InteleTravel has refuted fresh accusations that it is operating as a pyramid scheme after a reality TV personality who signed up to the home working group announced plans to recruit agents.
News of former Towie star Mario Falcone joining the homeworking company led to a flurry of responses from travel trade professionals questioning the firm’s recruitment model.
But an InteleTravel spokeswoman strongly refuted claims it was a multi-level marketing business, or pyramid scheme, which involves paying members to recruit others into the scheme rather than selling products.
She said: “Recruitment is via an external business, and only after credit and credential checks, is an agent accepted as an InteleTravel agent. As much as there will be those trying their hardest to link the two, there will never be evidence because none exists. InteleTravel remains a homeworking travel agency business that provides options for those looking for entry into the travel sector.
“The obscured view is held by selected travel agents who cannot understand or accept the InteleTravel strategy of growing the travel sector through newly-educated agents or accept that change in the market is required in a potentially shrinking market. Suppliers are able to see the bigger picture – and this shows how they are able to rise above negative perception and chase down the truths. We must remember that there are receptionists, beauticians and other professions that now perform travel agency roles with other agencies – they too had to adapt and learn.
She added: “InteleTravel is a very different business in the UK, from 10 months ago, where mandatory regulatory training and testing is required before agents are permitted to trade with partners. When agents attend events now, they have also researched their suppliers, completed product training and eager to provide their customers with accurate information.”
Falcone, who used to appear in ITV2 hit The Only Way is Essex, posted on the Facebook page for his new venture Maximise Travel that he wanted to hire people “who love travel, want to earn more money and want to work alongside me”.
After he expressed his desire to recruit 50 people for the project, the page adds: “No experience needed, I’ll be mentoring you in becoming part of the travel industry from the comfort of your own home alongside your job, kids or other commitments.”
InteleTravel, which was granted Abta membership in March, charges recruits a sign-up fee of £142 and monthly membership fee of £32 to access its commercial rates and booking engine.
Reacting to news of Falcone joining InteleTravel, Travel Counsellor Christine Guy said on Facebook: “He’ll get £35 for every gullible fan that signs up and then the pyramid starts.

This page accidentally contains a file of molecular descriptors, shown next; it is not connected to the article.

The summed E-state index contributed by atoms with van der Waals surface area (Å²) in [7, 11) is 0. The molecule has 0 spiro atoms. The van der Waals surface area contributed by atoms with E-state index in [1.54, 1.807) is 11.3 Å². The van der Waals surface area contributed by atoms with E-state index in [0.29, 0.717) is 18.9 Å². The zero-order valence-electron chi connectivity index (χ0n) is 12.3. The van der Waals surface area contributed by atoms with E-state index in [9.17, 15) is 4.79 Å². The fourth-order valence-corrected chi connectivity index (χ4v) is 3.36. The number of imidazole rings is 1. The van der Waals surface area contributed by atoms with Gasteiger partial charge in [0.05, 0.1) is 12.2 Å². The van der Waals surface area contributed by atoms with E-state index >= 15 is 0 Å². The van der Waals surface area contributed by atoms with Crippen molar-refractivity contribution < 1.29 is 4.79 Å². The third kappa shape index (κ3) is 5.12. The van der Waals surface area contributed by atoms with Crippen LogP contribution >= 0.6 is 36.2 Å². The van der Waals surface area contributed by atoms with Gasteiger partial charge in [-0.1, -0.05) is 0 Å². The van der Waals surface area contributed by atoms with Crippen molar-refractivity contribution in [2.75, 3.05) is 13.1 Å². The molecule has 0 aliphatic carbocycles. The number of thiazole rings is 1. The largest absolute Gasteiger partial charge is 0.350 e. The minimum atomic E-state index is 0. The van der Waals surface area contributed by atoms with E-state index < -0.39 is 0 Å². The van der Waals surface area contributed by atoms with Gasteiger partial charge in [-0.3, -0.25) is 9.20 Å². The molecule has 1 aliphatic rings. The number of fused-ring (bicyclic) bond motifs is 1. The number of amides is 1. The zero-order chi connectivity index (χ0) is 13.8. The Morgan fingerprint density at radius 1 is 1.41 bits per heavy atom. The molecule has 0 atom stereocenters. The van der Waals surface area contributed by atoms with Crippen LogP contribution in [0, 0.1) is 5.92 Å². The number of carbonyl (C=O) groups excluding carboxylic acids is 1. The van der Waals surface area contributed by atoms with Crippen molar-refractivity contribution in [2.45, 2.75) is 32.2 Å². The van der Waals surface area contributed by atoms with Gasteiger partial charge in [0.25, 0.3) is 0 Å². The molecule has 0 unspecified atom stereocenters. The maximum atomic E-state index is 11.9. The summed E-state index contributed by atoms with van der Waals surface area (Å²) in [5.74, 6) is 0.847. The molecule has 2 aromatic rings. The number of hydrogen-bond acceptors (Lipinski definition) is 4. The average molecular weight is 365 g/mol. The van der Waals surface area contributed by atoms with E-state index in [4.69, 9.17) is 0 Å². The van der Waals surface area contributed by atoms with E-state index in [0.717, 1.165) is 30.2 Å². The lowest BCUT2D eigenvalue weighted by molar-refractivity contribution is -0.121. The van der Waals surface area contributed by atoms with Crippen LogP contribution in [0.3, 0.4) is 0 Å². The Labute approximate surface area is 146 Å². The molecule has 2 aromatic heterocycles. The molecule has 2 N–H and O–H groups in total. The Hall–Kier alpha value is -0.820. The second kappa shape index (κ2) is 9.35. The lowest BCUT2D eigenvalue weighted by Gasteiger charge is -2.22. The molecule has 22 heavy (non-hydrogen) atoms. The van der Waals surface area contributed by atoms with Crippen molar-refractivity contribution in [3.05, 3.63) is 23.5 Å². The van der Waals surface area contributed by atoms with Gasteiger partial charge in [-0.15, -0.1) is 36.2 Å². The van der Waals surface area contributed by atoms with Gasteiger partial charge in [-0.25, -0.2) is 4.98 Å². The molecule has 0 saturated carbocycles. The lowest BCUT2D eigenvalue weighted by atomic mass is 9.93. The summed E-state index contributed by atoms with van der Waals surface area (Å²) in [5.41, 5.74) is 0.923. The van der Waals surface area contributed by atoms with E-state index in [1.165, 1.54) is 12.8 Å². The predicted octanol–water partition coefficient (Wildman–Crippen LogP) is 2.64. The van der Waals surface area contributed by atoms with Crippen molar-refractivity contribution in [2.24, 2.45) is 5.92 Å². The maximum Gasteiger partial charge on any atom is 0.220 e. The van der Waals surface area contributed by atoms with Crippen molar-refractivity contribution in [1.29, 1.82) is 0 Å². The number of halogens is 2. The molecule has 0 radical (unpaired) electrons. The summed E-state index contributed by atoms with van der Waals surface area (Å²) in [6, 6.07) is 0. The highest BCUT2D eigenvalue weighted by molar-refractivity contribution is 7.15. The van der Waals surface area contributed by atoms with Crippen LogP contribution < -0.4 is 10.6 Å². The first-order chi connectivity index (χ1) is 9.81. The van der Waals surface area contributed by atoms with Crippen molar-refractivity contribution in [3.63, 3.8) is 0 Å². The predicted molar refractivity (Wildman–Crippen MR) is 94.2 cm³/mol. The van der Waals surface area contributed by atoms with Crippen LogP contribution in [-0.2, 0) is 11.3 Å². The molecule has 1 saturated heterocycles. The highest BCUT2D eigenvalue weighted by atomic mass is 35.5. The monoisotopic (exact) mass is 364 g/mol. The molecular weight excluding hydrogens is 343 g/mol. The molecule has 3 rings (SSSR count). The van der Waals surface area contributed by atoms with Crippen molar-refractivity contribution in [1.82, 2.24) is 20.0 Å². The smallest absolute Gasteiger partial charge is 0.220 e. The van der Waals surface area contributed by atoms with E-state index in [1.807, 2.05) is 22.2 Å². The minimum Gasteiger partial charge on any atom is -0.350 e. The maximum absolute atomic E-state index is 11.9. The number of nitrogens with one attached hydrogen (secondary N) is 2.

“I’m sure he’ll have no interest in selling holidays but it’s the harm it might do to the reputation of genuine experienced homeworkers that is the worry.”
“Pyramid selling at its finest,” said Sarah Lake, of Holidays Please. “Why don’t you start off booking 50 people’s hols [sic] and then you can start to scratch the surface of the travel industry.”
The InteleTravel spokeswoman reiterated that Falcone must complete his mandatory training before he can sell any holidays. She added: “He may be a celebrity but he is not treated any differently to any other InteleTravel agent. He has yet to pass his mandatory training, and we will monitor this closely given his profile. We have no interest of his personal ambition – but we do require him to act in a professional manner and remain compliant at all times.”
Posting below the line on Travel Weekly’s story announcing Falcone had joined InteleTravel, Alan Bowen, legal advisor to the Association of Atol Companies, said: “A very interesting concept, a man with not a single day’s experience in a travel business proposes to mentor 50 others, with no experience. This may not be a pyramid selling business but it looks pretty close to it and the customers can be reassured that it all has Abta approval.”
InteleTravel now has a UK arm having operated in the US since the early 1990s. As of last month, it had 2,500 recruits – up from 1,800 when it was granted membership of Abta.
It has been accused of pyramid selling before. But president James Ferrara categorically denied the claims when they were put to him at a Travel Weekly business breakfast panel discussion on the Future of Travel Selling. He has said the company makes its money through its share of commission from holiday sales as well as sign up and membership fees.